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ANTHROPOLOGY 1: Introduction to Physical Anthropology
Primate Observation Project (50 points)
One of the ways that Physical Anthropologists approach the understanding of ancient and
modern human social and cultural behavior is through the study of our closest living relatives:
The Primates. In this assignment, you will become a Primatologist. Your assignment is to
observe at least two different Primate species at a zoo and compare their behaviors to each
other and then discuss how this might help us to understand human behavior. *If you cannot go
to a zoo to observe the Primates, you may choose to do an alternative written research
paper, upon approval by the instructor.
You will be required to observe two different primate species.
You will record each primate for one hour.
I would recommend choosing two very different species for your observations.
I also strongly recommend contacting the zoo ahead of time and finding out when they
feed the primates and/or when the primates tend to be most active –this will decrease your
chances of sitting in front of a primate enclosure watching your subjects sleep for an hour!
BRING THIS PAPER AND A NOTEBOOK WITH YOU TO THE ZOO
Part I: The Observation — Field notes and field-charts (20 points)
Visit a zoo and systematically record and describe the behavior of two different primate
You should keep detailed fieldnotes for this part of the assignment.
Observe each primate species for at least one hour and describe what the animals do along
with the exact time each behavior occurs.
If there is more than one individual in the enclosure, you should choose one animal and
specifically track that individual’s behavior.
In order to systematize your data collection, set up 2 separate observation charts that you
You will have a chart for each primate observed.
Each chart needs to have more than 25 observations.
It can be a rough chart that looks like the one below…
SAMPLE Observation Chart
Name/ID # Observation Observed Behavioral (B) or Physical (P) Trait Why is it being selected for?
What is the Natural Selection process?
Pooped in its hand and threw it at an
annoying kid making noises at it B : Feces throwing Driving others away, territory
A scream so loud it sounded like a
lion, howls like its name, probably
why its called that
P: Voice box makes very loud
sounds. Those that communicat
– 1 A loud scream B: Loud vocalization when hears other noises. Maybe a dominance thing or territoriality. females and males both do it?
Etc (More than 25 observations in
You will be required to turn in your field notes and chart with your final paper, so be sure to take
careful notes during your observations and keep them afterwards!!! Be creative with your
observations – if you want to take pictures or draw maps, diagrams, etc., these may also be
handed in with your final paper.
Things are happening fast, so there will be no way to observe and note everything. However if
you note 30 or so elements, then you will have a good data set to use for the paper. Make a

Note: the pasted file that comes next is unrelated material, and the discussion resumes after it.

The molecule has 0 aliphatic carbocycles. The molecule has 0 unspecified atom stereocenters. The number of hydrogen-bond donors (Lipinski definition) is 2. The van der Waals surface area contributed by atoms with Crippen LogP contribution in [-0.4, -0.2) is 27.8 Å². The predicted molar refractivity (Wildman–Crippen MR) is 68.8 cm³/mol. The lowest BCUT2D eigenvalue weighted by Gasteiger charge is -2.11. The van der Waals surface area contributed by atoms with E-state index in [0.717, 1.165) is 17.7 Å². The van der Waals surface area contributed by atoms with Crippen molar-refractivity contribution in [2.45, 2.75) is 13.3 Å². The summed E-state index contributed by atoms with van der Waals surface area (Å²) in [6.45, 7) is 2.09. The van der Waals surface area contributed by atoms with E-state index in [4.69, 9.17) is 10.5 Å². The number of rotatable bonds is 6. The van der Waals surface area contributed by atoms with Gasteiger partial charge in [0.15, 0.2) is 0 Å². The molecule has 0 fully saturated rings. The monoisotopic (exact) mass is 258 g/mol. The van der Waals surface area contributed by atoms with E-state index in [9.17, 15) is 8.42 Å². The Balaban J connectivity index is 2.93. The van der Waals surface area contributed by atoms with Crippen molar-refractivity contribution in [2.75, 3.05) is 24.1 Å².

note of all behaviors you observe, including the individual’s range of movement within the
enclosure, the nature of any interactions with other individuals, reactions to any external
stimuli like loud noises or the antics of other zoo visitors, food procurement behavior, etc. In
particular, you should watch for actions related to the following categories of behavior: food
acquisition and sharing practices, mating strategies (i.e. monogamy, polygamy, etc.), social
organization (i.e. large vs. small groups) and intelligence.
Then in your notes write about the effects of captivity.
Then make a chart. You will have a chart for each primate observed.
What is the behavior that you see that captivity creates? Or changes from the wild?
Note 5 things that captivity does to each of the animals. See example below.
SAMPLE Captivity Chart
Name/ID # Observation Why is it taking place?
Gorilla – Silverback –
Sat in one place the entire hour, never moved,
stared into space
Captivity has creat
affecting his behavior.
Etc (At least 5 observations in total!)
Part II: The Formal Chart (30 points)
1. You are required to prepare formal charts using a computer program such as Excel or Word.
Set up the Observation Chart exactly as you see above. Do this first before you write the
rest of the paper. Each of the example categories should be present in your formal
Observation Chart. Each animal should have more than 25 observations listed.
1. Set up the Captivity Chart exactly as you see above. You should have a separate Captivity
Chart for each primate. This is the most important section of the paper. The most
important column is the last column, where you state WHY you think behaviors are taking
place in terms of natural selection.
The Final Report Using Chart Data (50 points) – 3 pages maximum
After making your observations at the zoo, read back through your notes and chart: do any
behavioral patterns emerge? You do this by stepping back from the notes you have taken to
assess the data as an anthropologists would. Did some behaviors occur over and over? What
behaviors seem to be most common and what sort of functions are they associated with (i.e.